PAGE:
Thirdly, international politics could push populist countries to support or oppose environmental politics in cities. This variable is also linked with the state capacity and risk perceptions. For example, regimes with low-risk perceptions will be open to global policy adoptions and memberships while state capacity will also affect their participation in international leadership and policymaking for environmental issues. For example, in the last decade, Brazil’s role in environmental policy changed in an adverse way. Between 2012 and 2018, the Rousseff and Temer administrations have weakened environmental policies. With Bolsonaro’s election in 2018, whose election promises included withdrawing Brazil from the Paris Agreement, the situation has worsened (Reuters, 2018). While Brazil is still a party to the Paris Agreement, its environmental regulations have been weakened and deforestation rates in the Amazon increased considerably (Silva Junior et al., 2021). As a result, global funds removed but expected to be given under the new left-wing populist administration. Many Brazilian cities also have connections with international networks working in climate change which supports the protection of Amazon Forest. Considering that Brazil needs international support to implement climate change policies, the role of international institutions is an important factor.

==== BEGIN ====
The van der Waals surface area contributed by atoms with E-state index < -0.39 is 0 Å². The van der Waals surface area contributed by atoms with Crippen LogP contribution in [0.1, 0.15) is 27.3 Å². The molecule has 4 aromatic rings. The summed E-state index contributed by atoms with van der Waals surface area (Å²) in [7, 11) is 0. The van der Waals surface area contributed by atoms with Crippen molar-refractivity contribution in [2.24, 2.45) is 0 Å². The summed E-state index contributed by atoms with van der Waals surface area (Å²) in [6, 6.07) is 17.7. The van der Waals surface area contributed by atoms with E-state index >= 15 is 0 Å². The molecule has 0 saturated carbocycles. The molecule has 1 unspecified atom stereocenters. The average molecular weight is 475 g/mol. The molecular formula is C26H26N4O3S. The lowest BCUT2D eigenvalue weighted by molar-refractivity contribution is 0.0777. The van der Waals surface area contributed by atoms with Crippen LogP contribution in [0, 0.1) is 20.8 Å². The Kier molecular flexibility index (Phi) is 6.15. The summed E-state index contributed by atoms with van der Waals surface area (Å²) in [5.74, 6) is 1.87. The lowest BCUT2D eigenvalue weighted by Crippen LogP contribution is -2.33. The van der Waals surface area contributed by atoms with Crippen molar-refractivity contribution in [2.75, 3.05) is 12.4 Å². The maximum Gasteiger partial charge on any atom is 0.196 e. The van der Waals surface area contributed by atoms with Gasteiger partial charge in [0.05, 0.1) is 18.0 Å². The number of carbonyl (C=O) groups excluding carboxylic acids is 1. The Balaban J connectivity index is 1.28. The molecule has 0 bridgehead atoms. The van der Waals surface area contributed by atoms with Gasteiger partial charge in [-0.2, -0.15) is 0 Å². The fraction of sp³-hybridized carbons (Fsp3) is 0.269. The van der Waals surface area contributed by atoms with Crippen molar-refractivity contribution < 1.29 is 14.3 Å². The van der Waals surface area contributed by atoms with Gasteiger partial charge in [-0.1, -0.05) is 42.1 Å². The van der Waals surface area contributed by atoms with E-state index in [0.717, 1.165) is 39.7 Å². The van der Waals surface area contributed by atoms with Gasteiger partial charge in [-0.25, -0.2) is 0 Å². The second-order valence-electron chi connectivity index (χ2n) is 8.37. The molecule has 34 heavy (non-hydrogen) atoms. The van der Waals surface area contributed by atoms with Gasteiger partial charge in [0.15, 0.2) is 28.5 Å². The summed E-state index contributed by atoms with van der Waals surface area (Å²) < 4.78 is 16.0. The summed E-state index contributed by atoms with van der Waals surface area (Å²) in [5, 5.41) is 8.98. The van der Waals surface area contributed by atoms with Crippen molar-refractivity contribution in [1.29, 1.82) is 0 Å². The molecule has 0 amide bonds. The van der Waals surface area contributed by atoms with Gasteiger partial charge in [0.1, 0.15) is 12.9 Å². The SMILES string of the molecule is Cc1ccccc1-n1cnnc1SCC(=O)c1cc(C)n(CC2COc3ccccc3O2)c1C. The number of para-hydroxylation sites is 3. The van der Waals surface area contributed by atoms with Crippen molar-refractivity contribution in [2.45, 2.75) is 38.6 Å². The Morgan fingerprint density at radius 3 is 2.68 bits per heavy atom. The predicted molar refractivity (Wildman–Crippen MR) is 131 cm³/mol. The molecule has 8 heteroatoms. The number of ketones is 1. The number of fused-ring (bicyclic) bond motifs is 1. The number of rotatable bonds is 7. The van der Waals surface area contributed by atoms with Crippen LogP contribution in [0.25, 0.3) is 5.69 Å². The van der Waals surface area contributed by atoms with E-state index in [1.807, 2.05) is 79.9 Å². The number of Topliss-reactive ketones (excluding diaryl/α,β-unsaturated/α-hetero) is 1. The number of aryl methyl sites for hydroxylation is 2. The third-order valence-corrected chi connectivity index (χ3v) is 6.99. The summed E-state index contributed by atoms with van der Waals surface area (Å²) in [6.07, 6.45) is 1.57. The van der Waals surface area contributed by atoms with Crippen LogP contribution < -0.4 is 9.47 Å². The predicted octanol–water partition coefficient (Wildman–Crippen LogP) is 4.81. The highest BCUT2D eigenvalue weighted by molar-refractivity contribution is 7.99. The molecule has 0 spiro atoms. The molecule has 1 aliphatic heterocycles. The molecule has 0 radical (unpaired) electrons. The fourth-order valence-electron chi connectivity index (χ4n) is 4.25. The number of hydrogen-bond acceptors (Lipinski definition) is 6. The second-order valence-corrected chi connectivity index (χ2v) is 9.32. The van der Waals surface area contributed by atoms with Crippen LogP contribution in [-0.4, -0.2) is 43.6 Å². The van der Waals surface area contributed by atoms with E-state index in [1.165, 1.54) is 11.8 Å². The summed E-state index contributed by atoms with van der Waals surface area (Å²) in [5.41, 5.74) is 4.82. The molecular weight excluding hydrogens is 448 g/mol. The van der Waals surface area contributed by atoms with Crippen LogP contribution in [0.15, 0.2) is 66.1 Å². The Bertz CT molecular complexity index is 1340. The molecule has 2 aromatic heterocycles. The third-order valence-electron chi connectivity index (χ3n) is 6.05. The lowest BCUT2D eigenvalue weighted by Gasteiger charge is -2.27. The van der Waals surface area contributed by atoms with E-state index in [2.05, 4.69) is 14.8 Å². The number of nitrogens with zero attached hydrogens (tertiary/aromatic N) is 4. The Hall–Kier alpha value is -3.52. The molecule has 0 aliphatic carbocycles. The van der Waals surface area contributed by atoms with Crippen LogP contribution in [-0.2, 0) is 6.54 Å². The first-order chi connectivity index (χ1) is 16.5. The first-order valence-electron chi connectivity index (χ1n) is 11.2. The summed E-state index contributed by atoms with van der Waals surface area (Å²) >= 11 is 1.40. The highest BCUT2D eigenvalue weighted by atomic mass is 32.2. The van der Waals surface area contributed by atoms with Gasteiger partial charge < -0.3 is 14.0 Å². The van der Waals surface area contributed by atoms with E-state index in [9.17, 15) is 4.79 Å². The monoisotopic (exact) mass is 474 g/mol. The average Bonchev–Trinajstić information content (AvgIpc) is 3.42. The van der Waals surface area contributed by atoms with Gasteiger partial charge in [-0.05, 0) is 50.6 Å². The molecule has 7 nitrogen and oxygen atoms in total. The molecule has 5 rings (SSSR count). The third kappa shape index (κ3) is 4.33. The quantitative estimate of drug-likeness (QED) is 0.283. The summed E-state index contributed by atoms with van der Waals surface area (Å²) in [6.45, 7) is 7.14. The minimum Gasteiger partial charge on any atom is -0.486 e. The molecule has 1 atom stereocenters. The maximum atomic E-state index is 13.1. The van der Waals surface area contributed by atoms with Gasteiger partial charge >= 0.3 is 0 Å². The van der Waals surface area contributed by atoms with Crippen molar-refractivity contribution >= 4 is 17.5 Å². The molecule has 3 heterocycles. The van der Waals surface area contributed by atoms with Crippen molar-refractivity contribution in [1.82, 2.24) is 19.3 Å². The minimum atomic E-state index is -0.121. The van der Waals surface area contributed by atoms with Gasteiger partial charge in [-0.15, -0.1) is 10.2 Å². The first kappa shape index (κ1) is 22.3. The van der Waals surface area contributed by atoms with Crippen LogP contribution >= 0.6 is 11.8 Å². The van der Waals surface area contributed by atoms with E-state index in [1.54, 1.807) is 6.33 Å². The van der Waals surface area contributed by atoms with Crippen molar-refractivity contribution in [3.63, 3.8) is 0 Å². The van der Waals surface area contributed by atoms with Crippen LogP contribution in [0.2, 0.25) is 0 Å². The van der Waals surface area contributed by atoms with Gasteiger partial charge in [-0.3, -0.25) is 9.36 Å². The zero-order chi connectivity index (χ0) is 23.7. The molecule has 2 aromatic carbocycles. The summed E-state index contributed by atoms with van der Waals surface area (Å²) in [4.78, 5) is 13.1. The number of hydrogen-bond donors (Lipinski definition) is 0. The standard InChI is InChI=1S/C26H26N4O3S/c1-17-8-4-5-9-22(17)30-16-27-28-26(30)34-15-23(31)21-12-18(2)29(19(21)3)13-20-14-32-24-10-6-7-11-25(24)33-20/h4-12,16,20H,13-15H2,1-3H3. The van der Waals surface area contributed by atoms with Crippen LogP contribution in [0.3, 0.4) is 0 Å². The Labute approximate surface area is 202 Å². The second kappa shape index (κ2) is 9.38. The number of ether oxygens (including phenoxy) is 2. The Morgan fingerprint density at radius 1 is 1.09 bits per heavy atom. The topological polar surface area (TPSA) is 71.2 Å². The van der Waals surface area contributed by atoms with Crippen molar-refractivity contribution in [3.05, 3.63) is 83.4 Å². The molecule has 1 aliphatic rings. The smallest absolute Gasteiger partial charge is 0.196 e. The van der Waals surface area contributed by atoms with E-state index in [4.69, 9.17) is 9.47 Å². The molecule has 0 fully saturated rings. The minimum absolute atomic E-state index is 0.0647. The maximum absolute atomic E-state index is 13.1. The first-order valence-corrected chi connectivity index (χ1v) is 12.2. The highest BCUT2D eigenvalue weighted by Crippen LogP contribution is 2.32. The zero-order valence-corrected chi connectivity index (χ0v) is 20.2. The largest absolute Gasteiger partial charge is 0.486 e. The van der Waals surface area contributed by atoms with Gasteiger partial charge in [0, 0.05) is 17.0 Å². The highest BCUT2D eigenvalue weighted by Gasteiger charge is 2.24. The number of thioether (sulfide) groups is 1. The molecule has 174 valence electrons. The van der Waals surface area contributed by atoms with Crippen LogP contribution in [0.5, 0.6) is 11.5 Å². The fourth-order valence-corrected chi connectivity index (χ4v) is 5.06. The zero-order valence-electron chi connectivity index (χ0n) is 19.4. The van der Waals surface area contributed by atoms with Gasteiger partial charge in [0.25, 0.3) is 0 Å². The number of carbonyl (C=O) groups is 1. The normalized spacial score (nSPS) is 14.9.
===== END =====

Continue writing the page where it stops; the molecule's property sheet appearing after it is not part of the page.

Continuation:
Consequently, the responsibility of states as the most influential actors of global system, is still crucial for the environmental problems and adaptation processes. However, with the increasing city governance, the role of cities has gained great importance. As a result, the environmental policies of cities in populist governments play a role in regional and global climate change governance. The cities’ political, economic, and social forces shape environmental policies in domestic politics.